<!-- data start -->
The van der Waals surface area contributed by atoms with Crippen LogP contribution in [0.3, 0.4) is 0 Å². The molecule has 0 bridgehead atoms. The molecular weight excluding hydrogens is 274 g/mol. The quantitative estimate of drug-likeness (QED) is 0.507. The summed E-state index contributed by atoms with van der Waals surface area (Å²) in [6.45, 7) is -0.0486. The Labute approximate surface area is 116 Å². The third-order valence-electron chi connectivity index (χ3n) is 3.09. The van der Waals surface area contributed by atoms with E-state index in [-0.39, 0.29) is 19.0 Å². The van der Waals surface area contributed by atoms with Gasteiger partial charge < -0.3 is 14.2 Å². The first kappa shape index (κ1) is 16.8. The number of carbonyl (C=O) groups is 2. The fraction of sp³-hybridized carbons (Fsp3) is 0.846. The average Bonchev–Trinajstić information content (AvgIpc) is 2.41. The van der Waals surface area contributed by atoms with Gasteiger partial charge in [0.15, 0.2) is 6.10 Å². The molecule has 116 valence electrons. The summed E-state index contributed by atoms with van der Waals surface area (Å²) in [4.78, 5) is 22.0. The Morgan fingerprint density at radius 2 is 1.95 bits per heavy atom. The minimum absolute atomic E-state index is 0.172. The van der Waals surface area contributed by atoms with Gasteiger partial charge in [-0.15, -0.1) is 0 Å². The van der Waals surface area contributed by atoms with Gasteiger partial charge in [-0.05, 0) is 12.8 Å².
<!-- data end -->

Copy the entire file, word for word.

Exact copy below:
The van der Waals surface area contributed by atoms with Crippen LogP contribution in [0.3, 0.4) is 0 Å². The molecule has 0 bridgehead atoms. The molecular weight excluding hydrogens is 274 g/mol. The quantitative estimate of drug-likeness (QED) is 0.507. The summed E-state index contributed by atoms with van der Waals surface area (Å²) in [6.45, 7) is -0.0486. The Labute approximate surface area is 116 Å². The third-order valence-electron chi connectivity index (χ3n) is 3.09. The van der Waals surface area contributed by atoms with E-state index in [-0.39, 0.29) is 19.0 Å². The van der Waals surface area contributed by atoms with Gasteiger partial charge < -0.3 is 14.2 Å². The first kappa shape index (κ1) is 16.8. The number of carbonyl (C=O) groups is 2. The fraction of sp³-hybridized carbons (Fsp3) is 0.846. The average Bonchev–Trinajstić information content (AvgIpc) is 2.41. The van der Waals surface area contributed by atoms with Gasteiger partial charge in [0.15, 0.2) is 6.10 Å². The molecule has 116 valence electrons. The summed E-state index contributed by atoms with van der Waals surface area (Å²) in [4.78, 5) is 22.0. The Morgan fingerprint density at radius 2 is 1.95 bits per heavy atom. The minimum absolute atomic E-state index is 0.172. The van der Waals surface area contributed by atoms with Gasteiger partial charge in [-0.15, -0.1) is 0 Å². The van der Waals surface area contributed by atoms with Gasteiger partial charge in [-0.05, 0) is 12.8 Å².